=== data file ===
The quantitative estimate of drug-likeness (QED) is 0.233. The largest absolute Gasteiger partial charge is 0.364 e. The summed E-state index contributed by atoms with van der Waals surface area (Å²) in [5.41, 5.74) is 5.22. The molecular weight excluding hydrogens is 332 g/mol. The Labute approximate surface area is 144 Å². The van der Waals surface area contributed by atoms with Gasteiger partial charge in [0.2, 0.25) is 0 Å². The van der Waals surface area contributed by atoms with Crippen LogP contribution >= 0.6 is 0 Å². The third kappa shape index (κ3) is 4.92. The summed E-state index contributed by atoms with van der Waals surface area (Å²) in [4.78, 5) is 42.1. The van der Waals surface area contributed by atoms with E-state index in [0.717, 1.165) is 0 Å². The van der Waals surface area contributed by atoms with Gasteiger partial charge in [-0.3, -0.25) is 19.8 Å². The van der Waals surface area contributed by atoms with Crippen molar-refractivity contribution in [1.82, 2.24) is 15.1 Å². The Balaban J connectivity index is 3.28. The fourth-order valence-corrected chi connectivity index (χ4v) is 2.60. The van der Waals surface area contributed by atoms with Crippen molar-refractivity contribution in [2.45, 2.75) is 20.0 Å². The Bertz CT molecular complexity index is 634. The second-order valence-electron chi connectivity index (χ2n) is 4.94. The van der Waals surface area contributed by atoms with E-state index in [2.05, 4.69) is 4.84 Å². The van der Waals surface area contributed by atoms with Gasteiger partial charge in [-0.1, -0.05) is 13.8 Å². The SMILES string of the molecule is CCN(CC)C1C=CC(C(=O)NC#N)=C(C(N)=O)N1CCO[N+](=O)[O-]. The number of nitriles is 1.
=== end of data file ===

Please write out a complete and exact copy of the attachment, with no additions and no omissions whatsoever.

The quantitative estimate of drug-likeness (QED) is 0.233. The largest absolute Gasteiger partial charge is 0.364 e. The summed E-state index contributed by atoms with van der Waals surface area (Å²) in [5.41, 5.74) is 5.22. The molecular weight excluding hydrogens is 332 g/mol. The Labute approximate surface area is 144 Å². The van der Waals surface area contributed by atoms with Gasteiger partial charge in [0.2, 0.25) is 0 Å². The van der Waals surface area contributed by atoms with Crippen LogP contribution >= 0.6 is 0 Å². The third kappa shape index (κ3) is 4.92. The summed E-state index contributed by atoms with van der Waals surface area (Å²) in [4.78, 5) is 42.1. The van der Waals surface area contributed by atoms with E-state index in [0.717, 1.165) is 0 Å². The van der Waals surface area contributed by atoms with Gasteiger partial charge in [-0.3, -0.25) is 19.8 Å². The van der Waals surface area contributed by atoms with Crippen molar-refractivity contribution in [1.82, 2.24) is 15.1 Å². The Balaban J connectivity index is 3.28. The fourth-order valence-corrected chi connectivity index (χ4v) is 2.60. The van der Waals surface area contributed by atoms with Crippen molar-refractivity contribution in [2.45, 2.75) is 20.0 Å². The Bertz CT molecular complexity index is 634. The second-order valence-electron chi connectivity index (χ2n) is 4.94. The van der Waals surface area contributed by atoms with E-state index in [2.05, 4.69) is 4.84 Å². The van der Waals surface area contributed by atoms with Gasteiger partial charge in [-0.1, -0.05) is 13.8 Å². The SMILES string of the molecule is CCN(CC)C1C=CC(C(=O)NC#N)=C(C(N)=O)N1CCO[N+](=O)[O-]. The number of nitriles is 1.